A centre-back by trade, William Gallas made a name for himself at Marseille, elevated his play to a different level in England, and is a lynchpin of the French national team - a football journey not dissimilar to that of a certain Marcel Desailly. But contrary to his elder compatriot, the Arsenal defender has yet to lift football’s ultimate prize. There is no denying that he came very close in 2006, as part of the French side that lost out to Italy on penalties in the FIFA World Cup™ Final. Something else he shares with his predecessor is that he too did not receive international recognition until the age of 25, while other more precocious stars of his generation, Thierry Henry and David Trezeguet for example, obtained their first caps much earlier.
Gallas has continued to make impressive progress, however, and is today one of the first names on the teamsheet for France, not only because of his experience, but also for his leadership qualities on the field, evident more through his actions than his words. A shy and discreet individual off the pitch, he transforms into a veritable rock from the moment the whistle signals the start of a match. Ever since his humble beginnings at second division Caen in 1995, his tackling strength, positional sense and anticipation have helped him to stand out from his peers. And these abilities were exactly what persuaded Marseille to sign him in 1997. Alongside the imperious Laurent Blanc, he learned every intricacy of his defensive role, excelling as his team reached the final of the UEFA Cup and achieved second place in the French Championship in 1999.
Gallas decided to try his luck in England in 2001 next, a decision he would not regret, as it was in the blue of Chelsea that he would win his first-ever medals, as part of their Premier League-winning sides of 2005 and 2006. His success at club level was rewarded in 2002 by the first of many international caps. Inheriting the retired Desailly’s place in France’s defence, Gallas formed a centre-back partnership with Lilian Thuram that would provide the foundations for France’s unexpected run to the 2006 FIFA World Cup Final in Germany.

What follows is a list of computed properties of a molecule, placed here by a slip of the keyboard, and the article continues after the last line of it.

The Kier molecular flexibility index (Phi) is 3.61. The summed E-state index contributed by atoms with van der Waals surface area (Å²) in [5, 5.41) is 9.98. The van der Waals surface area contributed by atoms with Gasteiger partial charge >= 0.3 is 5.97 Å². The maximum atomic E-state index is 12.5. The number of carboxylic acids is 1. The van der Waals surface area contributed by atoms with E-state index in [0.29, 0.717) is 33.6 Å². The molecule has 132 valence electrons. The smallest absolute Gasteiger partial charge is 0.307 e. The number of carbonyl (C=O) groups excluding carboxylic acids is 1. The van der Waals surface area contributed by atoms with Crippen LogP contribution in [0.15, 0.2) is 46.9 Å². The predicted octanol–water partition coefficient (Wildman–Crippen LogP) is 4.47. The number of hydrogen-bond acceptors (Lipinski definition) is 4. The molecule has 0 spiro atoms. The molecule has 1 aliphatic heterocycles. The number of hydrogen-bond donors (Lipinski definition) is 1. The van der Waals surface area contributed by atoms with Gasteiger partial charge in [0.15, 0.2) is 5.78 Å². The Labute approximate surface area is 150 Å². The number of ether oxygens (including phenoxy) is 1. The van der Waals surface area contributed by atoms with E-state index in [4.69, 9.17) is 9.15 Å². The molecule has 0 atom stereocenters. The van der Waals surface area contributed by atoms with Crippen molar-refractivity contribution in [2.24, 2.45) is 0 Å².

Post-tournament, he found himself moving across London to Chelsea’s rivals Arsenal in the closing minutes of the transfer window. A calming influence at the heart of the Gunners’ young defence, he was soon appointed captain ahead of the then vice-captain Gilberto Silva. Around about this time, observers of the French national team began to point to an astonishing statistic – that every time Gallas took the field for Les Bleus, France either won or drew. In fact, prior to a friendly loss to Spain in February 2008, Gallas had never tasted defeat when representing his country. This role of lucky mascot is another reason that Raymond Domenech now regards him as a cornerstone of France’s defence.
At UEFA Euro 2008, however, luck deserted Gallas, as well as all of his team-mates, as the French departed Austria and Switzerland with their tails between their legs, a goalless draw with Romania and two heavy defeats against the Netherlands and Italy putting paid to their hopes. Gallas’ next two seasons were spoiled slightly by niggling injuries, but when he is on top form, he is essential to club and country. It was fitting that he, of all players, should send France to the 2010 FIFA World Cup by scoring the equalising goal in extra-time of the return leg of the play-off against Republic of Ireland.